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« Sunday « March 29, 2009
Google calls it 'minimalist aesthetic' but it's a euphemism for ugly
(caught |n between blog)
Earlier this month, Google's lead visual designer left the company, and shared some of the reasons for his departure: "When a company is filled with engineers, it turns to engineering to solve problems. Reduce each decision to a simple logic problem. Remove all subjectivity and just look at the data...that data eventually becomes a crutch for every decision, paralyzing the company and preventing it from making any daring design decisions."
Earlier this month, FaceBook changed the visual look and feel of its site layout, leading to ongoing and vociferous outrage from more than 600,000 of its engaged and loyal users, and counting: "[J]ust one newly voiced opinion from the company's 'Vote on the new Facebook layout' app, which seems in keeping with consensus among the 624,665 comments there so far: 'this one is really confusing.'"
Earlier this month, Twitter, perhaps the hottest of the hot social networks, revealed that it paid a mere $6 to acquire the "tweety bird" logo that introduces their service: "The bird on Twitter's home page, familiar to millions, is small, cute and fun, and implies communication and anticipation. One might say it's the perfect graphic for Twitter. Yet the company paid its designer at most $6, without attribution."
Besides being anecdotes from three of the trendiest and (arguably) increasingly influential technology companies of our day, they are stories of engineering cultures which pay scant heed to visual design and creativity. Instead of integrating visual design into their core product development strategies, it becomes something that gets tacked on after the process of turning out products has already begun. So goes it with engineers. Ultimately, I think that end-users and consumers pay the price, in that they receive less-than-optimal experiences and things that are not very pleasing aesthetically, perhaps even just plain ugly. At the end of the day, this will affect customer loyalty and hurt bottomline growth, because no one really wants to buy ugly, unless they have to because there's no other choice.
I'll give Google a little credit, in their self-published "Google User Experience" document, they call their visual style a "minimalist aesthetic," but when I read one of their own employees (now former), someone originally hired to raise Google's visual design to breakthrough levels, say: "Without a person at (or near) the helm who thoroughly understands the principles and elements of Design, a company eventually runs out of reasons for design decisions," all I can say of their minimalist aesthetic is: lip service. Their definition of minimal aesthetic is really shorthand for "no visual design at all." It's just not that important to them, it doesn't matter what label you slap on it, it's an afterthought, not a strategic initiative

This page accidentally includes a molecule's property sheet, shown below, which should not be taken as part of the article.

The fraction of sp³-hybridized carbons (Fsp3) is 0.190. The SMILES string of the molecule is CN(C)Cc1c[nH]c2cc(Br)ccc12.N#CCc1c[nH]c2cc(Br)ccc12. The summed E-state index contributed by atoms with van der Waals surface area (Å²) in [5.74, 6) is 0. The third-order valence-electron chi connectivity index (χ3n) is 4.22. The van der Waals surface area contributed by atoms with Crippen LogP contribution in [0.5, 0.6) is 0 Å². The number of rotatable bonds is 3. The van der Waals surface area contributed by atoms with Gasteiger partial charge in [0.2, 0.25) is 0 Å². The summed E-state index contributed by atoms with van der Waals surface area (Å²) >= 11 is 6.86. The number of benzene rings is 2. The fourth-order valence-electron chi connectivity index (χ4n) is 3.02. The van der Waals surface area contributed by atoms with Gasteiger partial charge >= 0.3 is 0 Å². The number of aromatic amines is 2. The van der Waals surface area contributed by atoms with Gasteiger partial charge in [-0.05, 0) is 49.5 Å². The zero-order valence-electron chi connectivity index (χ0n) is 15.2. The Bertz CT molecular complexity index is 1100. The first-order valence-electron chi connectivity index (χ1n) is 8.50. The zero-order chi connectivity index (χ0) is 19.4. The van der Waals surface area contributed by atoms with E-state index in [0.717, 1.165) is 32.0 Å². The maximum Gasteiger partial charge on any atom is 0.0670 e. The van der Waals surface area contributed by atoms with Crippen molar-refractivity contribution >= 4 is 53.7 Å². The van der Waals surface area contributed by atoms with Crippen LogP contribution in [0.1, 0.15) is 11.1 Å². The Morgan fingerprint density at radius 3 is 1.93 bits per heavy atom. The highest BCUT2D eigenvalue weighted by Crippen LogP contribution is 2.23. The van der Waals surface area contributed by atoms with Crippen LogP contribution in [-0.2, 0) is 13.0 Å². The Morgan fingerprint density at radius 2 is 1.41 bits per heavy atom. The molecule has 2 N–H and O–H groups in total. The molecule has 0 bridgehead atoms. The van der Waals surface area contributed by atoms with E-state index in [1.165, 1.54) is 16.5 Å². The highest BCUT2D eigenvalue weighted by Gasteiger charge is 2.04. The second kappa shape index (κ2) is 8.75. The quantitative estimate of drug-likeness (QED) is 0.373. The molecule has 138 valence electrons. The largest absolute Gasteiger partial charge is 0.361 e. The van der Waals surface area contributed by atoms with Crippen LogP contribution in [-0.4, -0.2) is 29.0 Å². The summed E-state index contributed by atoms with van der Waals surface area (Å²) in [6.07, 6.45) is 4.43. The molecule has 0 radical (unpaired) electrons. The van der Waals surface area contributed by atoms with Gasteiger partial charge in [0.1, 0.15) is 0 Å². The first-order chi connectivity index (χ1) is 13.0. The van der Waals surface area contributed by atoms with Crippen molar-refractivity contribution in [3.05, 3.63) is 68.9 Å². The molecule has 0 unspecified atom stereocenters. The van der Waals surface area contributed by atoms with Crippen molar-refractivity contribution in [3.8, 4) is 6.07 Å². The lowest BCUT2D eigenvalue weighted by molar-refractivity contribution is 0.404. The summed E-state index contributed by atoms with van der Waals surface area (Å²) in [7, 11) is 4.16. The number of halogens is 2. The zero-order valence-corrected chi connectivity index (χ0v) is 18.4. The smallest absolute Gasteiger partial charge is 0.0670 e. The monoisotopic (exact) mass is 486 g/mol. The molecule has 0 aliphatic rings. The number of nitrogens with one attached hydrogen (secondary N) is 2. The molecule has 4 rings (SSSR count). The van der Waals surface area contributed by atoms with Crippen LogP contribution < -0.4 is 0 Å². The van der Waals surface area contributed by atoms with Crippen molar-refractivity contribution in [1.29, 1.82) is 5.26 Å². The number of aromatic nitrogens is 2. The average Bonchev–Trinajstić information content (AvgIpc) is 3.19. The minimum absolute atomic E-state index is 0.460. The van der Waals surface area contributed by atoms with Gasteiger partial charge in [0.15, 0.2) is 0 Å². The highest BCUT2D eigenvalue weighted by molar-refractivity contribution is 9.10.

Some will argue that in high technology companies, visual design really isn't that important, because what separates the winners from the losers in this game is superior engineering. To that, I also say: lip service. Technological excellence will get you a lead, but it won't sustain it, because everyone's technology is always improving; that competitor in your rear-view mirror is closer than you think. Innovation never sleeps. Still, the recent history of consumer technology is a nothing but a graveyard of superior know-how that's been beaten by lesser know-how. If you're old enough to remember videotape, recall the battle between Beta vs. VHS - the superior technology lost. Or what about a more contemporary example: the Nintendo Wii vs. XBox360 and PlayStation3? The latter two, with all of their CPUs and GPUs, raw computing-horsepower and ability to draw millions of polygons and render photorealistic vistas were supposed to crush the under-powered, toy-like Wii: but look what happened - the little videogame engine that could, did. Superior engineering doesn't always guarantee a winner. So if tech companies are to get an edge that goes beyond luring the best engineers away from the competition, why don't they take a closer look at visual design?
What happens in technology companies when visual design - and the deeply creative thinking it embodies - gets a seat at the big table with engineering? What happens when visual design is integrated into the product development process from Day One? I don't know for sure, but I think you end up with something like Apple's iPhone.
Since so many technology companies covet and would love to emulate the kind of phenomenal success Apple has had with the iPhone, maybe the time has come to begin taking visual design seriously. Perhaps now is the time to focus on transforming visual design into a competitive advantage, a way to build relevant differentiation into products. Beauty is in the eye of the beholder, and that makes beauty relevant. Without a focus on visual design, all a technology company can do is churn out products that have minimalist aesthetics, and that's just a euphemism for "ugly."
Customers know ugly when they see it. And it's not really a trigger for driving purchases, or a recipe for premium pricing. Did you notice, by the way, that Google, Facebook, and Twitter also have something else in common? They're all (currently) free.
Like I said before, people don't buy ugly. But they'll certainly scoop it up when it's free.
Want a business model? Sell beautiful.